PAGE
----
On July 27, 2015, the Food and Drug Administration (FDA) opened the comment period for a proposed rule update that would require Nutrition Facts labels to include percent daily value (% DV) for added sugars.
The FDA, on their webpage, claim adding the information to the label will allow consumers to make more informed choices. According to FDA, “Americans get 16 percent of their total calories from added sugars.” Following recommendations from the 2015 Dietary Guidelines for Americans and other expert groups such as the American Heart Association, the FDA wants to encourage Americans to cut down on added sugars because they provide “no additional nutrient value” and cause individuals to “eat less nutrient rich foods.”
In a study conducted by the FDA to see how the proposed labeling would affect consumers, the majority of participants were able to correctly identify the amount of sugars in a serving when it included an added sugars declaration. When there was a high amount of added sugar, high amount being dependent on the food, there was a trend towards having “more negative judgments on the product’s healthfulness.”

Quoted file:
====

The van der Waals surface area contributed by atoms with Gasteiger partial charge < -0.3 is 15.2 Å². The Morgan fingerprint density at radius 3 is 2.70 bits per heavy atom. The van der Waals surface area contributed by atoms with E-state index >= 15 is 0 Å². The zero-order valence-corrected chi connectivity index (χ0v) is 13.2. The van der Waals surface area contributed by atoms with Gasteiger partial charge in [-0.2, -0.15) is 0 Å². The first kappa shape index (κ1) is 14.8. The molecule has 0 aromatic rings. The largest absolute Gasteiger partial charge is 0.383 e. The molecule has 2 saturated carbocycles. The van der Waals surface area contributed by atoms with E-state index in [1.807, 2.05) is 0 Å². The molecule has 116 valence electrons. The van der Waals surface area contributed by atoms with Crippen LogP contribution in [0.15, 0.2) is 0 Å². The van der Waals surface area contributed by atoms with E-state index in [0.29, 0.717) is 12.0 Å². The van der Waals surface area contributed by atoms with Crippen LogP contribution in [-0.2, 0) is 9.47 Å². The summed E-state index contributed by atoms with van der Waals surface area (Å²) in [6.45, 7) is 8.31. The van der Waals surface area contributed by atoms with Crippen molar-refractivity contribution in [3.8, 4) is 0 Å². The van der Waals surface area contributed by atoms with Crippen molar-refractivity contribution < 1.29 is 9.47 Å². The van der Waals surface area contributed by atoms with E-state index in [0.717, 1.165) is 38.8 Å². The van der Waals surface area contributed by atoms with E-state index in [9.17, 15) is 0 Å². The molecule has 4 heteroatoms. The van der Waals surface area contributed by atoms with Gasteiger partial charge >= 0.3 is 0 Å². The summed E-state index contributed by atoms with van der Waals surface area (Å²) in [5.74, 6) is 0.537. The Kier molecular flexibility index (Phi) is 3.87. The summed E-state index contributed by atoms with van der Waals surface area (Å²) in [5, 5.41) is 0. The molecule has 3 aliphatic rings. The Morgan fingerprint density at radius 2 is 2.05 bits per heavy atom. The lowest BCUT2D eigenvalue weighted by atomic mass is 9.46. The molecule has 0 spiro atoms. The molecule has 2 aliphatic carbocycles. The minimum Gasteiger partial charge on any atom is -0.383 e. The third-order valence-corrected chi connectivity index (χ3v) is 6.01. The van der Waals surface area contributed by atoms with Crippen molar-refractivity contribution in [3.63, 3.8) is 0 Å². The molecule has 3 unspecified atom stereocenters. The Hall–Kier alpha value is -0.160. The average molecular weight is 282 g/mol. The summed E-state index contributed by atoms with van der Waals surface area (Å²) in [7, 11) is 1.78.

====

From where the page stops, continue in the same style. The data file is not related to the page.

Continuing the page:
The Sugar Association on their online blog commented on the proposed rule as being “based on the limited and weak scientific evidence found in the 2015 Dietary Guidelines report.” The association declared they plan to oppose the proposal.
Written by Katharine Richter - Research Assistant
July 27, 2014